The inmates of a German World War II prisoner of war camp conduct an espionage and sabotage campaign right under the noses of their warders.
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739 ( 33)

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6   5   4   3   2   1  
1971   1970   1969   1968   1967   1966   … See all »
Won 2 Primetime Emmys. Another 1 win & 11 nominations. See more awards »

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Cast

Complete series cast summary:
Bob Crane ...  Col. Hogan / ... 168 episodes, 1965-1971
Werner Klemperer ...  Col. Klink / ... 168 episodes, 1965-1971
John Banner ...  Sgt. Schultz / ... 168 episodes, 1965-1971
Richard Dawson ...  Newkirk / ... 168 episodes, 1965-1971
Larry Hovis ...  Carter / ... 168 episodes, 1965-1971
Robert Clary ...  LeBeau / ... 167 episodes, 1965-1971
Ivan Dixon ...  Kinchloe / ... 142 episodes, 1965-1970
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Storyline

Colonel Hogan leads a ragtag band of POW's caught behind German lines in this popular television comedy. The bumbling Germans give Hogan and his crew plenty of opportunities to sabotage their war efforts. Colonel Klink is more concerned with having everything run smoothly and avoiding any trouble with his superiors (especially anything that might result in his being reassigned and sent to the front) than with being tough on Hogan and his fellow prisoners. Written by Tad Dibbern <DIBBERN_D@a1.mscf.upenn.edu>

Plot Summary | Add Synopsis

Taglines:

Stalag 13: the camp where the prisoners plot to get in, not out. Starring Bob Crane, Werner Klemperer and John Banner. (season 6) See more »

Genres:

Comedy | War

Certificate:

TV-PG | See all certifications »

Parents Guide:

View content advisory »
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Did You Know?

Trivia

Early in production planning, it was decided to make it always be winter, with snow on the ground, and frost on the windows. This was to prevent problems with continuity, and to allow the episodes to be shown in any order (it also makes prison life seem bleaker, and being winter adds even more of a menace whenever Klink or Schultz are being threatened with being sent to the Russian front). Since much of the filming was done in the summer, the cast members had to wear coats and act cold, even when the temperature was over ninety degrees Fahrenheit (thirty-two degrees Celsius). See more »

Goofs

Throughout the series, all vehicles have Army license plates (WH, i. e. "Wehrmacht/Heer"). The vehicles from Stalag 13 should have Air Force license plates (WL, i. e. "Wehrmacht/Luftwaffe"), as it technically is an Air Force unit. See more »

Quotes

Hogan: [the phone rings while Hogan's men are cracking a safe] Answer the phone, tell him it's the wrong number.
Carter: [answers the phone in a mock-German accent] I'm sorry, you've got the wrong number.
[pause]
Carter: So what if you haven't told me who you're calling yet? No matter who you're calling it's still the wrong number because I don't even have a phone!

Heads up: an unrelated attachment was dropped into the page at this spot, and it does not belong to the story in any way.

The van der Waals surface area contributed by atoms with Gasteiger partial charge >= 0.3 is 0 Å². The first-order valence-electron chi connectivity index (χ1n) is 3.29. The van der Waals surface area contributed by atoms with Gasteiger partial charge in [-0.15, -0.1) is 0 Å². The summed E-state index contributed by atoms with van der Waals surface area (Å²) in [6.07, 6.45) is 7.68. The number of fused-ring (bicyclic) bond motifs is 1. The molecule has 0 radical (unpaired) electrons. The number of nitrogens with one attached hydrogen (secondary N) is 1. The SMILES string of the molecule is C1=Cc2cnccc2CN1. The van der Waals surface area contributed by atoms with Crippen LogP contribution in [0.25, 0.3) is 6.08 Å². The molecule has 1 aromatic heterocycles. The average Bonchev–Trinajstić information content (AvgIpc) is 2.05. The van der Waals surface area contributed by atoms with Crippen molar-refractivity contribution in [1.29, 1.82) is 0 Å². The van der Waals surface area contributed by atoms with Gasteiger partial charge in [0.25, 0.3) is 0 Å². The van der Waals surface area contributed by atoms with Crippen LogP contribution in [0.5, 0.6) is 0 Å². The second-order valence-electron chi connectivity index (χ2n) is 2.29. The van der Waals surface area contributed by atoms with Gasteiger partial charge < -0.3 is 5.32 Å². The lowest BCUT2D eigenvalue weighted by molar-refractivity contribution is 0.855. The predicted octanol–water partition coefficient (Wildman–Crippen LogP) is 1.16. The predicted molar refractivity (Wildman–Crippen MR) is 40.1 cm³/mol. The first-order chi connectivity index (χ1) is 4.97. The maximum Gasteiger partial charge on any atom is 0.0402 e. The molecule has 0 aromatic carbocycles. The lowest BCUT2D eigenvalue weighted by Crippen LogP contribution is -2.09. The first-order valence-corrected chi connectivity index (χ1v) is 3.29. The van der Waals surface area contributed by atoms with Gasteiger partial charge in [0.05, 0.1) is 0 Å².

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Alternate Versions

German broadcasts of the show differ from the original. For example, because Nazi symbolism had been outlawed in Germany, any time the German officers gave the Hitler salute and shouted, "Heil Hitler!", the German version dubbed in another, more bizarre line such as, "This is how high the cornflowers grow." Also, anytime the show alluded to actual bombing and killing, the dialog there was modified as well. For instance, when the Americans destroyed a munitions factory, the German version made it a toilet paper factory. And when Sgt. Schulz reported the Allies having bombed Hamburg, it was revised to the Royal Air Force dropping planeloads of candy as a "propaganda maneuver." See more »

Connections

Referenced in Green Acres: Wings Over Hooterville (1966) See more »

User Reviews

Excellent Comedy! Highly Recommended!
3 October 1999 | by Dale86See all my reviews

Hogan's Heroes is one of the greatest comedies ever made. It's been over thirty years since it was first aired, and it is till hilarious today. The story is about Colonel Hogan (Bob Crane) and his Allied Prisoners (Robert Clary, Richard Dawson, Ivan Dixon, Larry Hovis, and Kenneth Washington) prisoned in Stalag 13. Colonel Klink (Werner Klemperer) and Sgt Shultz (John Banner) is running the camp, with the occasional visit from General Burkhalter (Leon Askin) and Major Hochstetter (Howard Caine), they are unaware that Hogan and his men have tunnels everywhere, with radios, and much more. Some clever one liners, and gags make this comedy worth watching. It is a bit crude to spoof a POW Camp, and the Germans, but once you watch Hogan's Heroes, you'll forget all that, and laugh yourself silly. Overall, 11/10.


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Frequently Asked Questions

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Details

Country:

USA

Language:

English | German | French

Release Date:

17 September 1965 (USA) See more »

Also Known As:

Hogan's Heroes See more »

Company Credits

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Technical Specs

Runtime:

|

Sound Mix:

Mono

Color:

Black and White (pilot)| Color

Aspect Ratio:

4:3
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